See Trent v. United States, 109 U.S.App. D.C. 152, 156, 284 F.2d 286, 290 (1960) (dissenting opinion of Judge Bazelon), cert. denied, 365 U.S. 889, 81 S.Ct. 1035, 6 L.Ed.2d 199 (1961), rehearing denied, 366 U.S. 978, 81 S.Ct. 1928, 6 L.Ed.2d 1268 (1961); Hawkins v. United States, 109 U.S.App.D.C. 338, 340, 288 F.2d 122, 124 (1960) (concurring opinion of Judge Bazelon).
Total control of the evidentiary situation by the Government, of course, makes for an airtight case. But when delay in prosecution intervenes, this airtight trap may blindly close on the wrong man. Error becomes more possible with each passing day, and a person caught by mistake in this airtight trap may indeed be helpless. The danger of grave injustice is magnified in a case such as this where the identification is predicated on a single sale, and where, as is customary, the Government uses an addict as its informant. Since the possibility of abuse of the Government's control over the evidence exists, the court must remain vigilant to scrutinize delay, for "[t]he preservation of the purity of its own temple belongs only to the court."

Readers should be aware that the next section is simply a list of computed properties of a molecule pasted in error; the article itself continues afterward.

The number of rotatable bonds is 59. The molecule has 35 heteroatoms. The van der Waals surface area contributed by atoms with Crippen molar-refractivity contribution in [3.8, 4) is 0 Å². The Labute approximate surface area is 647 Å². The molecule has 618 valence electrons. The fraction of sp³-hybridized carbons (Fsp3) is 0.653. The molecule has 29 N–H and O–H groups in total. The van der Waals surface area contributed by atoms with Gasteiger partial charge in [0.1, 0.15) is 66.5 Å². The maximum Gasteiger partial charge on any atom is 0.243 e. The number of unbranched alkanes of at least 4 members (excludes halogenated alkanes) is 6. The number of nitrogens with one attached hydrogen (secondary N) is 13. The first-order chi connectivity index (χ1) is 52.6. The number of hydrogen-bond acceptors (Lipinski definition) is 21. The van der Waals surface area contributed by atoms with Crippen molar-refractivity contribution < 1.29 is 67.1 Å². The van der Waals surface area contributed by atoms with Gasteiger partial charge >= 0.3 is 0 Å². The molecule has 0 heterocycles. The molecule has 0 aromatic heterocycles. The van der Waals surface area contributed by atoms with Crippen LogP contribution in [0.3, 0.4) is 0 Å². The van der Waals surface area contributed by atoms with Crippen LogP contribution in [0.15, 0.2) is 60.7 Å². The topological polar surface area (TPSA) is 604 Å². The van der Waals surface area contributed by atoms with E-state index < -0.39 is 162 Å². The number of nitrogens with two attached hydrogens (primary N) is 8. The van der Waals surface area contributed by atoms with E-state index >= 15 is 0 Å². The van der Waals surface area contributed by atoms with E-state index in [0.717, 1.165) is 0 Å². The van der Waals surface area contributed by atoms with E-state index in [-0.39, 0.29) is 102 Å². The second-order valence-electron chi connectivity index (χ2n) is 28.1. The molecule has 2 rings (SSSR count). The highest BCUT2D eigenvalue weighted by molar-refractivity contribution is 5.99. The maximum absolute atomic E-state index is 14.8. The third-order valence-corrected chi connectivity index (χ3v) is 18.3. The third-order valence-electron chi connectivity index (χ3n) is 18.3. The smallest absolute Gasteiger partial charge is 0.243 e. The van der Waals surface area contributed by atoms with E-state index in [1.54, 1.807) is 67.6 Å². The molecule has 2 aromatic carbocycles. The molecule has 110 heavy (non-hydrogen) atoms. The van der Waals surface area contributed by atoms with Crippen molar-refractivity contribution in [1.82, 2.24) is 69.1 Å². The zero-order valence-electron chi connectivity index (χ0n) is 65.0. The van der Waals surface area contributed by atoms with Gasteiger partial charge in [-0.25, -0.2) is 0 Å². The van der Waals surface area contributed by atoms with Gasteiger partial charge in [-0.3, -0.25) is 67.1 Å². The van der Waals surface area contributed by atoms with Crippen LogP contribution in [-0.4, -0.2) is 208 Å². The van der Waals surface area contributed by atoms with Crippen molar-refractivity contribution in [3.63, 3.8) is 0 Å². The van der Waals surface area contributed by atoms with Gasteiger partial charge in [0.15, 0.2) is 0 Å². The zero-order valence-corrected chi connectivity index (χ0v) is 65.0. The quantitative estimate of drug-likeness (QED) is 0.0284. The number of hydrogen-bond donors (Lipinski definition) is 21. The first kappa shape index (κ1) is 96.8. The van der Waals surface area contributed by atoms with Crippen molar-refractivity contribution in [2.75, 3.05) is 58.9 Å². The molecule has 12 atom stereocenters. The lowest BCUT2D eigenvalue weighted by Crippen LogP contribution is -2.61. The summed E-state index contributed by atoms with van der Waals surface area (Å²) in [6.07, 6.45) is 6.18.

In some types of criminal prosecution, of course, delays before complaint will often be unobjectionable. When involved investigation, difficult prosecutory decisions, or complex preparations for the grand jury are necessary, the delay may be warranted. When the authorities are unsure against whom to proceed, or doubtful of the adequacy of the case, then, of course, no formal charges should be brought. But when there is no such necessity, there should be no delay. In this case, where the testimony of an officer and an informant was in hand and nothing more remained to be done but the signing of a formal charge, the delay of seven and a half months before that step is a circumstance demanding explanation.